Celebrity endorsements

The Hollywood Reporter says “A tiff ‘Hidden Gem'”

Nollywood gets creative at the Toronto International film Festival (aka TIFF) .
I had the pleasure of joining the cast and the producer(s) of The Royal Hibiscus Hotel (aka RHH) at the movie premiere TIFF on 09  September 2017.

Me and Ishaya Bako, director of the film The Royal Hibiscus Hotel.
Star cast -Toni Tones , left & Kemi Lala Akindoju, right.
Zainab Balogun co-lead actress & Eunice Omole

As the celebrities styled their designer wears on the red carpet, I asked – do they have any interest in the US Federal Trade Commision (FTC) or the UK Committee of Advertising Practice (CAP) ? The CAP incorporated principles of the US FTC from September 2010.

EbonyLife the lifestyle TV and producers continue to classically define Nollywood films, by successfully giving it a global appeal. This September 9 marked the second world-premiere ceremony for EbonyLife TV Nigeria. The first Toronto premiere being the film The Wedding Party held at TIFF last year.

Guest Model lives in Toronto.
Me with Jide Kosoko in his fine traditional wear.

Sophisticated leading co-star- Kenneth Okolie & cast- Toni Tones.

Toni Tones and Mo Abudu
Toronto-based actress and TV host Olunike Adeniyi

As said, on 9 September at “The Royal Hibiscus Hotel” premiere, people attended TIFF because they loved the movies, others for the fashion, and others to meet the celebrity cast. However, as for me, I watched the cast work the red carpet. Some interviews described their dresses , traditional styles or tuxedos , and extolled the responsible designers brilliance and/or overall fashion IQ. The cast were effusive in the description of the designers.

Then the advertising and marketing attorney experience came to me, were the actors and actresses (from a UK and to a large extent Nigerian point of view) violating the UK Committee of Advertising Practice aka the Guide? Were the cast providing endorsements for respective designers. In the case of the red carpet and televised interviews, the Guide suggests that the celebrity should disclose his or her material collection to the advertiser.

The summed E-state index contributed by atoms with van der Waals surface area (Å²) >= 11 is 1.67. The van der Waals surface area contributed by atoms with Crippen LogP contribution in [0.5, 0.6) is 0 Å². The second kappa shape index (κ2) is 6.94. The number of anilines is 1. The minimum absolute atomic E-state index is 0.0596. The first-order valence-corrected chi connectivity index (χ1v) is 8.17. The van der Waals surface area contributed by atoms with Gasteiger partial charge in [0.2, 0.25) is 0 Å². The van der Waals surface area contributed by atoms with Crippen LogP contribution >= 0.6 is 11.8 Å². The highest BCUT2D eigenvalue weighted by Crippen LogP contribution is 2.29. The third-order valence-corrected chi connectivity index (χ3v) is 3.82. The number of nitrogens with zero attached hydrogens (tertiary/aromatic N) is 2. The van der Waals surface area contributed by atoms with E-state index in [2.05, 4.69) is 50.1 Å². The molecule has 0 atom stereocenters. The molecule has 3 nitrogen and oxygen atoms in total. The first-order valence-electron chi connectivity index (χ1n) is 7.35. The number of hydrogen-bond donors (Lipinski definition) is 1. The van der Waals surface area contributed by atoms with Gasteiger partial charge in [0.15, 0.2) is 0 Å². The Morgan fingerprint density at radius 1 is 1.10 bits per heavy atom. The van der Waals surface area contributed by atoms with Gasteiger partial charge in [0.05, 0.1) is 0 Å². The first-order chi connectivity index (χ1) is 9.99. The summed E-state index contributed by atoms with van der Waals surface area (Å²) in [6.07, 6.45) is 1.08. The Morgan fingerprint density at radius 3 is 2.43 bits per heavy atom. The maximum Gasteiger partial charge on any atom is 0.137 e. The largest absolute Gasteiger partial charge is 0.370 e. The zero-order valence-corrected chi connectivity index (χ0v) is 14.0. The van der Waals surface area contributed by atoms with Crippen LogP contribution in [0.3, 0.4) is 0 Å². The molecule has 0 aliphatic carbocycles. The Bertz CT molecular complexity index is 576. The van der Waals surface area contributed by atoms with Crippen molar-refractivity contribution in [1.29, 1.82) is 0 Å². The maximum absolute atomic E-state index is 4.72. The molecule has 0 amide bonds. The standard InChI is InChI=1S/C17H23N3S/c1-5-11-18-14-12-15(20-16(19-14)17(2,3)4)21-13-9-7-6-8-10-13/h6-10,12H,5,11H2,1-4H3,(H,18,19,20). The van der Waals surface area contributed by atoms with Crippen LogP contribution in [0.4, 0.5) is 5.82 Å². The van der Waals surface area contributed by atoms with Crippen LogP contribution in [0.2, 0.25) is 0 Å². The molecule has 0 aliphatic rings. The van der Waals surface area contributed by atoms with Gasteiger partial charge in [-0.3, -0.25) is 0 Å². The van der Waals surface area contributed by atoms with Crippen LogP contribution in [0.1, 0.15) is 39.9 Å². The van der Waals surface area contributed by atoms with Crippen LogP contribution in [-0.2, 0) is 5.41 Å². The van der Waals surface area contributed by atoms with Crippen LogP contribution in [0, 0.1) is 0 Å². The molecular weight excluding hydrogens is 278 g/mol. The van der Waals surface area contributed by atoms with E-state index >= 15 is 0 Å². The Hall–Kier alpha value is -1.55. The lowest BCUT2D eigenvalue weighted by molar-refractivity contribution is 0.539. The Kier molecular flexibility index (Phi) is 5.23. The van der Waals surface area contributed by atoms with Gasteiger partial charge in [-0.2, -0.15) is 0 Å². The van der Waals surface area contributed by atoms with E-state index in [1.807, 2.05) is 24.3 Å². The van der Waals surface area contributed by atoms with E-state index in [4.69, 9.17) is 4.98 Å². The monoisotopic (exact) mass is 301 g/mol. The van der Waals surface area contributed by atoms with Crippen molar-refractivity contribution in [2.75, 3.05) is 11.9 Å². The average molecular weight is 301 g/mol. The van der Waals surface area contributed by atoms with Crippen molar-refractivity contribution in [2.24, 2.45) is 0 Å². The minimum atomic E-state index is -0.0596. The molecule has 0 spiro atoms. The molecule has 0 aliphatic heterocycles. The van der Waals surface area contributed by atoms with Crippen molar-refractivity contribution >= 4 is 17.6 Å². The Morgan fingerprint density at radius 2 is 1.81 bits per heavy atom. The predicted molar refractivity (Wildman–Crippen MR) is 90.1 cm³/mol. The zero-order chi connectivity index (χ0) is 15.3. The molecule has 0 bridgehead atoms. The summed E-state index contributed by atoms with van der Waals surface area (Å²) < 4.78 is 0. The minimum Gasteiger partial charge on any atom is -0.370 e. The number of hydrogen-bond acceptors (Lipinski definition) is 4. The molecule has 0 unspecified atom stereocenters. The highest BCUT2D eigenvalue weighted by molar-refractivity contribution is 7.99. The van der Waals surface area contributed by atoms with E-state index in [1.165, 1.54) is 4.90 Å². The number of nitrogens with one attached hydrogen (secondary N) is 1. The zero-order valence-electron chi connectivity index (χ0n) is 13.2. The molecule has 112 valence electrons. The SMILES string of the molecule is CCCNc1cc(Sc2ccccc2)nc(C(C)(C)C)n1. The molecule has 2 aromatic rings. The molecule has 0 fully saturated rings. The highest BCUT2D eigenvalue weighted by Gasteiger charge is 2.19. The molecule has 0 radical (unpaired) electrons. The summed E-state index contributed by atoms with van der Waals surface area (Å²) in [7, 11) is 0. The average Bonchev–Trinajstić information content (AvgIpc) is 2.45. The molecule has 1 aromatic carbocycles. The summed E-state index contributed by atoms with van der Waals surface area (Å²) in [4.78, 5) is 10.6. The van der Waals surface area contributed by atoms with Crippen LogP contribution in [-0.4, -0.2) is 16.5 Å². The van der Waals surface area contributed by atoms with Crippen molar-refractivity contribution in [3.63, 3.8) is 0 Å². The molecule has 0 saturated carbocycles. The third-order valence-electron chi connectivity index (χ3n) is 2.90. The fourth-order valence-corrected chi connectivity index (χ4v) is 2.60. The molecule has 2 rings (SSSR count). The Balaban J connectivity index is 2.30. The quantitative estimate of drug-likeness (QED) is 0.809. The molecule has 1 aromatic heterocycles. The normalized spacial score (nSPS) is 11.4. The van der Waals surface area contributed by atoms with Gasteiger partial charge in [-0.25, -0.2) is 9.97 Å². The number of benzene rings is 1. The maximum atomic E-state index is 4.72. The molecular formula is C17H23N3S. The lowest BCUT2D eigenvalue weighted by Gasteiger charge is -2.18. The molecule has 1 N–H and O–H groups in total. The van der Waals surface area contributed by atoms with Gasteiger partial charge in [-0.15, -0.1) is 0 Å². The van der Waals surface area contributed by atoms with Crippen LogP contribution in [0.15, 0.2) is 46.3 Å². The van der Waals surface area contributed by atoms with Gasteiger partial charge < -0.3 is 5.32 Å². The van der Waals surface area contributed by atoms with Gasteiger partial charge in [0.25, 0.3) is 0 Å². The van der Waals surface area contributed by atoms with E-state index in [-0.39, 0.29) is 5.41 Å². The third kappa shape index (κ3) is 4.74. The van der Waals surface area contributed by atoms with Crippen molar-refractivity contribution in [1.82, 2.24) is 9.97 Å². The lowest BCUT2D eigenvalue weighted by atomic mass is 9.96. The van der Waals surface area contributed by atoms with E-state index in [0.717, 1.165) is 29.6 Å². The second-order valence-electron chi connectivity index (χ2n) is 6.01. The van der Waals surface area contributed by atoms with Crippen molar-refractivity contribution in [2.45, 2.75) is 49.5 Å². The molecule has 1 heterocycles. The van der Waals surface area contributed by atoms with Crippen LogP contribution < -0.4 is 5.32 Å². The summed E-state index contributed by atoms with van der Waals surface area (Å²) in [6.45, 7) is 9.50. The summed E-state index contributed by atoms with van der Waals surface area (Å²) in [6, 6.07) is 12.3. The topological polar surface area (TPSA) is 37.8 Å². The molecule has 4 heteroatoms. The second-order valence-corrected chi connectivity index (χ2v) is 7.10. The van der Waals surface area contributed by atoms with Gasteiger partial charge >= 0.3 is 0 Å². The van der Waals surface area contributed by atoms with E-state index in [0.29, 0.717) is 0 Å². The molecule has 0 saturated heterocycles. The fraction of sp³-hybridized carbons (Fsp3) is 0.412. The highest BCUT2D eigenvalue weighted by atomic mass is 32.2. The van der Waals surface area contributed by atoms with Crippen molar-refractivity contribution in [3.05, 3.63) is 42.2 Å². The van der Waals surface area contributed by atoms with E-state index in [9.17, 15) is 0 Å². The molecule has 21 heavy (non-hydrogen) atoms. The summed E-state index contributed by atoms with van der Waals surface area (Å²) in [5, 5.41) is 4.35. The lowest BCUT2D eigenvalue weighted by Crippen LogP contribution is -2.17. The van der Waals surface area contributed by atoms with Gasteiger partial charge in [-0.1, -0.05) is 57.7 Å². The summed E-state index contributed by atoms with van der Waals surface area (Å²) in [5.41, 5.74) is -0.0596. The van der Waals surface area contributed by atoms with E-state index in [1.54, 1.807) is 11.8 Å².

So if the celebrity is paid to speak publicly about the fashion designer, then such payment would likely affect the weight or credibility that the consumer gives to the celebrities endorsement. It could be said that the celebrity was “paid” by getting the dress, robe or tuxedo as a “gift”.

Mo Abudu and I at The Royal Hibiscus Hotel premiere Toronto.

Returning to The Royal Hibiscus Hotel premiere at TIFF, a consumer perception survey, demonstrates that if celebrities such as Mo Abudu- (one of the executive producers of RHH), effusively describes her beautiful couture dress, if she was given to wear it or otherwise, compensated for her appearance and words, the Guide warns that not all consumers, however, might identify such a relationship, and thus, the, connection should be disclosed. Will we start to see the flood of complaints filed against fashion designers and/or movie stars arising out of their endorsement?
I think not. But it is important for advertisers to think carefully whether the connection between the product and it’s endorser is material; and whether consumers would understand that the endorser has been compensated for his or her endorsement; and whether a material connection needs to be disclosed?

Mo, if you do find yourself on the wrong side of the Guide, then please ping me to represent you! ?

Well done Mo. Thank you for letting me share with you and The Royal Hibiscus Hotel cast this momentous and sincerely memorable event. ??

11 thoughts on “Celebrity endorsements

  1. Unfortunately in the product and marketing industry there is always someone who wants to promote their brand or product and are willing to pay for it to be seen or heard, this somewhat takes away the creative brilliance of the creator and what their vision for the product should be. As they say in the music industry 10% talent 90% promotion and marketing, once the art becomes a product it is no longer art, the product does not have to be the best Quality or make, but if you can put it in the right hands or on the right person your product is guaranteed to sell. Which makes it very difficult for the poor or up coming dress designers to promote and market their products. Quantity over quality seems to be the order of the day. If you Watch the big red carpet events on TV you will see how they promote and market their products and shoes clothes and accessories.
    If a Grammy or an Oscar winner is wearing your design you instantly become a Grammy or Oscar winning designer.
    Unfortunately that’s the system we are in at the moment, you may get one Lucky designer who breaks through, but paying for celebrity’s to promote your product will put you in the top 40% sells chart, as well as exposure to the wider public audience.

  2. your writing flows and captures the reader ..you took me to the launch with you. I always enjoy reading your blogs. please keep questioning, keep sharing. I am inspired by your passion for law and fashion. I am learning so much

  3. I personally don’t see anything wrong in endorsing a fashion designer’s work provided the
    endorser obviously consumes the product and viewers glaringly see that the outfit speaks volume of what it says it is regardless of any kind of rewards. ?

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